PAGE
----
Trade and geopolitics
East Asia Forum Quarterly: An age of sanctions
Published 13 June 2023
East Asia Forum, a leading platform for analysis on economics, international relations, and public policy in the Asia-Pacific, launched its latest quarterly on Monday. This edition, sponsored by the Hinrich Foundation, takes stock of the rising arc of economic statecraft: the repercussions of Russia’s war on Ukraine, trade weaponization, and governments’ growing use of coercion in service of foreign policy. Welcome to the age of sanctions.
Global trade stands at a crucial crossroads. The multilateral trading system that underpinned globalization for three-quarters of a century is becoming sundered by power politics and fogged by mistrust.
Global growth is projected to decline this year and remain anemic. Inflation, the rising rivalry between the world’s two largest economies, and Russia’s invasion of Ukraine weigh heavily on the global outlook. The war underscores how easily and quickly the trading ties between nations, once the measure and symbol of their comity, can be undone and weaponized. The conflict gummed up global supply chains, sending energy and food prices soaring. These shocks triggered too an unprecedented suite of economic sanctions, as governments threw their trade and investment heft behind their arsenals on the ground.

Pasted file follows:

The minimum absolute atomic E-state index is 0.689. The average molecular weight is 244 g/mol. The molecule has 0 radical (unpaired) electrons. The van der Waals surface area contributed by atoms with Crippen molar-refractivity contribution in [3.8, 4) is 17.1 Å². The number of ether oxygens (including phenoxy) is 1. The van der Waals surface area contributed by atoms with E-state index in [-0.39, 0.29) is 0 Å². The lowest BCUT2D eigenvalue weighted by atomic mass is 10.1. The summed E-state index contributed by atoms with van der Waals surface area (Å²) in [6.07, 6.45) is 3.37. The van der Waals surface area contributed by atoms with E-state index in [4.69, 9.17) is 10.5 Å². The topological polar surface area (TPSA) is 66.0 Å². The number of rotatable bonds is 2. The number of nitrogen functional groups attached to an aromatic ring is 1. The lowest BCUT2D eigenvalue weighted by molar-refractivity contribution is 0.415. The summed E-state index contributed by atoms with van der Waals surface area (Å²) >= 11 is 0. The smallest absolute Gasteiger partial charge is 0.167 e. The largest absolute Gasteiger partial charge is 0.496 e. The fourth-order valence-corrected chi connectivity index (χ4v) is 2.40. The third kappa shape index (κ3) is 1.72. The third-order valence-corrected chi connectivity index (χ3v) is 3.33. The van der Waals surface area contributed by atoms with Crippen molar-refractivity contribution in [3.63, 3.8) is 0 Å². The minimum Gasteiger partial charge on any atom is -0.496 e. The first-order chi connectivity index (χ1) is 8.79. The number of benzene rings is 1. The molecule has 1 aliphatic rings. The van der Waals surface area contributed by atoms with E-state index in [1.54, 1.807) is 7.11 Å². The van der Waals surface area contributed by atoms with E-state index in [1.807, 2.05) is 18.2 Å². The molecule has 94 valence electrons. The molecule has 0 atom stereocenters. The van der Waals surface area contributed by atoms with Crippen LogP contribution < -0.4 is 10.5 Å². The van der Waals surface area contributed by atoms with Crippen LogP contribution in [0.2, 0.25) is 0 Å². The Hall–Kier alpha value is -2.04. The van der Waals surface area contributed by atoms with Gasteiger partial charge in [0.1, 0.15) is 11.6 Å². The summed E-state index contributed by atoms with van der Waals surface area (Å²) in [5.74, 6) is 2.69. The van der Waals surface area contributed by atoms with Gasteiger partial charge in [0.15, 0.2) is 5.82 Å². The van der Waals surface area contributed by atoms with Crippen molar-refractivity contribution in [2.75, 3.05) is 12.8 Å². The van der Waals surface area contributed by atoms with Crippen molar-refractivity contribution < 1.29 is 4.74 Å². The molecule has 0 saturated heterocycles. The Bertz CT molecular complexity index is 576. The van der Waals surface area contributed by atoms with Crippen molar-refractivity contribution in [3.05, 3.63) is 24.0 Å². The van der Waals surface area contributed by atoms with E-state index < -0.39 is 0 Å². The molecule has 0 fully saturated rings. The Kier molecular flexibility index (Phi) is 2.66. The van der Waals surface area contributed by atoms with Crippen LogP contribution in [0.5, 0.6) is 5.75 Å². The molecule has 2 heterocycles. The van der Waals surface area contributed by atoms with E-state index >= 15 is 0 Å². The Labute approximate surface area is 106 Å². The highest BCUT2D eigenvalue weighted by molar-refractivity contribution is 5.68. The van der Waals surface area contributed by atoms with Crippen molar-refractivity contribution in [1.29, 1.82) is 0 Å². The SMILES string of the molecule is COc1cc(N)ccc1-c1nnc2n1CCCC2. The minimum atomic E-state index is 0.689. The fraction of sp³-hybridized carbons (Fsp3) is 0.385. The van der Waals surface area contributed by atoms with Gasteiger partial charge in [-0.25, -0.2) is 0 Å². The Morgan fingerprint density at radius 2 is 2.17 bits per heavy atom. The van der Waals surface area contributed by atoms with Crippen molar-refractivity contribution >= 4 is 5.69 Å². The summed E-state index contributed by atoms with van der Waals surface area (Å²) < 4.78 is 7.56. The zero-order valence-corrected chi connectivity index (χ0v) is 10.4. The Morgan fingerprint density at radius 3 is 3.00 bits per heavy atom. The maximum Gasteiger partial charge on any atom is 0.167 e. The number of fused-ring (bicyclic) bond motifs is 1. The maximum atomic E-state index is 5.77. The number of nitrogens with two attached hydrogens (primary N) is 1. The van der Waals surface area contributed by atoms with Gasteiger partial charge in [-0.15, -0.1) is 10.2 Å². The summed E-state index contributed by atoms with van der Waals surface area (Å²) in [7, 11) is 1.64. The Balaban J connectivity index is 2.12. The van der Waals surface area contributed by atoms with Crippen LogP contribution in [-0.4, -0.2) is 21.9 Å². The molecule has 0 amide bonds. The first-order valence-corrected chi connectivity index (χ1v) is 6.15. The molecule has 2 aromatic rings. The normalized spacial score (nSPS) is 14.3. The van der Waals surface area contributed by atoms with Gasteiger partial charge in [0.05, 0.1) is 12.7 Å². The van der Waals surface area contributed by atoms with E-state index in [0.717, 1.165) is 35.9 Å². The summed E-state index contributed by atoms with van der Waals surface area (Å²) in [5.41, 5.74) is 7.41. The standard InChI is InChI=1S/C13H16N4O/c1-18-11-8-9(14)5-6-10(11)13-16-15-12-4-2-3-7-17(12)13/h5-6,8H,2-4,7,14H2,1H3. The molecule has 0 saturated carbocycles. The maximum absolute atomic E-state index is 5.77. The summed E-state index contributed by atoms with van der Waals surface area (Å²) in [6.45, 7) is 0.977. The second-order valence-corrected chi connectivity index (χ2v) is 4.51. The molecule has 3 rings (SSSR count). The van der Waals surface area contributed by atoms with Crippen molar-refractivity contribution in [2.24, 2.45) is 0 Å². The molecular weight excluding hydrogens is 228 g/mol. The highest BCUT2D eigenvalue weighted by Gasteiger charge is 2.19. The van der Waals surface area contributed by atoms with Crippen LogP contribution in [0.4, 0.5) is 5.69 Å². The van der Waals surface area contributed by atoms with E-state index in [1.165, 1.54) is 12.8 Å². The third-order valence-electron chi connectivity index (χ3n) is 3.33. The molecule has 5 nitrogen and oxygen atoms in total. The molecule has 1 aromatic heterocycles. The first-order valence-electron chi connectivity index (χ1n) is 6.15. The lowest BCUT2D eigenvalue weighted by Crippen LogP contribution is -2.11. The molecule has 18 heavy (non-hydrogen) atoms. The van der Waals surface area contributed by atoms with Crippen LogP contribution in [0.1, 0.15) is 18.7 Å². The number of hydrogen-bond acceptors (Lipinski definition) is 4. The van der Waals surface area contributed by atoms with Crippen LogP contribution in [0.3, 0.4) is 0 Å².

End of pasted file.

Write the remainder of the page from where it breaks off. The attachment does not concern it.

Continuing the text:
Sanctions and their ilk are at the juddering edge of systemic fragmentation. The trend predates the Ukraine war. Over the past decade, nations have increasingly turned to economic coercion and trade protectionism to meet geopolitical upheaval.
China has flung sanctions at Lithuania and embargoed trade with Australia and others over diplomatic differences. The United States has used trade barriers to confront Beijing’s rise. The breakdown of the dispute settlement mechanism at the World Trade Organization stymies the ability of economies to find solutions.
This issue of East Asia Forum Quarterly, sponsored and co-edited by the Hinrich Foundation, details the impact of sanctions as they rip well beyond the battlefield. It interrogates how far sanctions have succeeded in hobbling Russia’s war machine and questions their deterrent value outside of conflict or universal application. It details how supply chains have reshuffled around the reach of regulators. It asks how nations are using currencies to plumb opportunities created by the conflict. It explores the rising use of national security exceptions to multilateral accords and the disproportionate impact sanctions have had on the most vulnerable populations.
The world is at an inflection point no less profound than the postwar ruins which created the modern global trading system in 1947.
As a new landscape emerges, fraught with uncertainty, sanctions and trade weaponization have become the hallmarks of an age of geoeconomic fragmentation. If they portend a return to global conflagration, we hope these essays suggest ways to choose another course.
This editorial and the Quarterly were originally published on the East Asia Forum website. The issue was co-edited by:
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